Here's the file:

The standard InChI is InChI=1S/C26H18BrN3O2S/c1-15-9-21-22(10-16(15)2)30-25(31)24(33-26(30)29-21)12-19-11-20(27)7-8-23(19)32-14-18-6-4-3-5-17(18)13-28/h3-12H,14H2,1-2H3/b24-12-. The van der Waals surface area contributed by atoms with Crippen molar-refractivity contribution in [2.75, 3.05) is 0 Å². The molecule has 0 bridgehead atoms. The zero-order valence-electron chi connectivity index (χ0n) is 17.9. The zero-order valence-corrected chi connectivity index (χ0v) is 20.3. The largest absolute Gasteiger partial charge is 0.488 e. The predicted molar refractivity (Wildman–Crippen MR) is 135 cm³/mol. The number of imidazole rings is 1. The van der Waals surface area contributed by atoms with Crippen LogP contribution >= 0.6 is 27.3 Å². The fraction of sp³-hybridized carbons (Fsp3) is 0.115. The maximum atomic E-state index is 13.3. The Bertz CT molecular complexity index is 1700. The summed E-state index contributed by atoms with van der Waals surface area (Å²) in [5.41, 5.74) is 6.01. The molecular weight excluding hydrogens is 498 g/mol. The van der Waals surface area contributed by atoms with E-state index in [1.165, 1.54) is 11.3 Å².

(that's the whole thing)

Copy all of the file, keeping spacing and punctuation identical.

The standard InChI is InChI=1S/C26H18BrN3O2S/c1-15-9-21-22(10-16(15)2)30-25(31)24(33-26(30)29-21)12-19-11-20(27)7-8-23(19)32-14-18-6-4-3-5-17(18)13-28/h3-12H,14H2,1-2H3/b24-12-. The van der Waals surface area contributed by atoms with Crippen molar-refractivity contribution in [2.75, 3.05) is 0 Å². The molecule has 0 bridgehead atoms. The zero-order valence-electron chi connectivity index (χ0n) is 17.9. The zero-order valence-corrected chi connectivity index (χ0v) is 20.3. The largest absolute Gasteiger partial charge is 0.488 e. The predicted molar refractivity (Wildman–Crippen MR) is 135 cm³/mol. The number of imidazole rings is 1. The van der Waals surface area contributed by atoms with Crippen LogP contribution >= 0.6 is 27.3 Å². The fraction of sp³-hybridized carbons (Fsp3) is 0.115. The maximum atomic E-state index is 13.3. The Bertz CT molecular complexity index is 1700. The summed E-state index contributed by atoms with van der Waals surface area (Å²) in [5.41, 5.74) is 6.01. The molecular weight excluding hydrogens is 498 g/mol. The van der Waals surface area contributed by atoms with E-state index in [1.165, 1.54) is 11.3 Å².